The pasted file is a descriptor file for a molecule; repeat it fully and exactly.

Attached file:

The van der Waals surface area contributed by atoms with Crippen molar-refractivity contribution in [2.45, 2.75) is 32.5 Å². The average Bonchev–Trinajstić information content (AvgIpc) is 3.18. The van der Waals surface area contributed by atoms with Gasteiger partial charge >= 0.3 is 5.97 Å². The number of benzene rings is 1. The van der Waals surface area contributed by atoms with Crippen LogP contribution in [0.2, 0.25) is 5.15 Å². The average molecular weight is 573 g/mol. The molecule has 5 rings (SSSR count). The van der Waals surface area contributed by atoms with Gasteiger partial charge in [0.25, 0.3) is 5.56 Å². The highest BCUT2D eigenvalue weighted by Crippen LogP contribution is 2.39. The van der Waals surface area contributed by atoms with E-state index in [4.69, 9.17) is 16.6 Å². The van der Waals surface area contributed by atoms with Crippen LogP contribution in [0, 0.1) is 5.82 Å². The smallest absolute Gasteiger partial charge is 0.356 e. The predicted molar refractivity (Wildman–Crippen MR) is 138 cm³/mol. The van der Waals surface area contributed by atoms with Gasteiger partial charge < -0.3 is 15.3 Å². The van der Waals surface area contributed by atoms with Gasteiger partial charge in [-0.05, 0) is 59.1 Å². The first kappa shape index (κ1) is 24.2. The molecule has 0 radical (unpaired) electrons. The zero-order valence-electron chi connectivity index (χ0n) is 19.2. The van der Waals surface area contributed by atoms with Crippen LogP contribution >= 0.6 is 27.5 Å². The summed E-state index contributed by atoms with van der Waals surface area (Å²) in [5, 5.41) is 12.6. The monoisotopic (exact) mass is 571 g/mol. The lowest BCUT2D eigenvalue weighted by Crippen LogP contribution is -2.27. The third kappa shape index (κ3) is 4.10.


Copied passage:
The van der Waals surface area contributed by atoms with Crippen molar-refractivity contribution in [2.45, 2.75) is 32.5 Å². The average Bonchev–Trinajstić information content (AvgIpc) is 3.18. The van der Waals surface area contributed by atoms with Gasteiger partial charge >= 0.3 is 5.97 Å². The number of benzene rings is 1. The van der Waals surface area contributed by atoms with Crippen LogP contribution in [0.2, 0.25) is 5.15 Å². The average molecular weight is 573 g/mol. The molecule has 5 rings (SSSR count). The van der Waals surface area contributed by atoms with Gasteiger partial charge in [0.25, 0.3) is 5.56 Å². The highest BCUT2D eigenvalue weighted by Crippen LogP contribution is 2.39. The van der Waals surface area contributed by atoms with E-state index in [4.69, 9.17) is 16.6 Å². The van der Waals surface area contributed by atoms with Crippen LogP contribution in [0, 0.1) is 5.82 Å². The smallest absolute Gasteiger partial charge is 0.356 e. The predicted molar refractivity (Wildman–Crippen MR) is 138 cm³/mol. The van der Waals surface area contributed by atoms with Gasteiger partial charge < -0.3 is 15.3 Å². The van der Waals surface area contributed by atoms with Gasteiger partial charge in [-0.05, 0) is 59.1 Å². The first kappa shape index (κ1) is 24.2. The molecule has 0 radical (unpaired) electrons. The zero-order valence-electron chi connectivity index (χ0n) is 19.2. The van der Waals surface area contributed by atoms with Crippen LogP contribution >= 0.6 is 27.5 Å². The summed E-state index contributed by atoms with van der Waals surface area (Å²) in [5, 5.41) is 12.6. The monoisotopic (exact) mass is 571 g/mol. The lowest BCUT2D eigenvalue weighted by Crippen LogP contribution is -2.27. The third kappa shape index (κ3) is 4.10.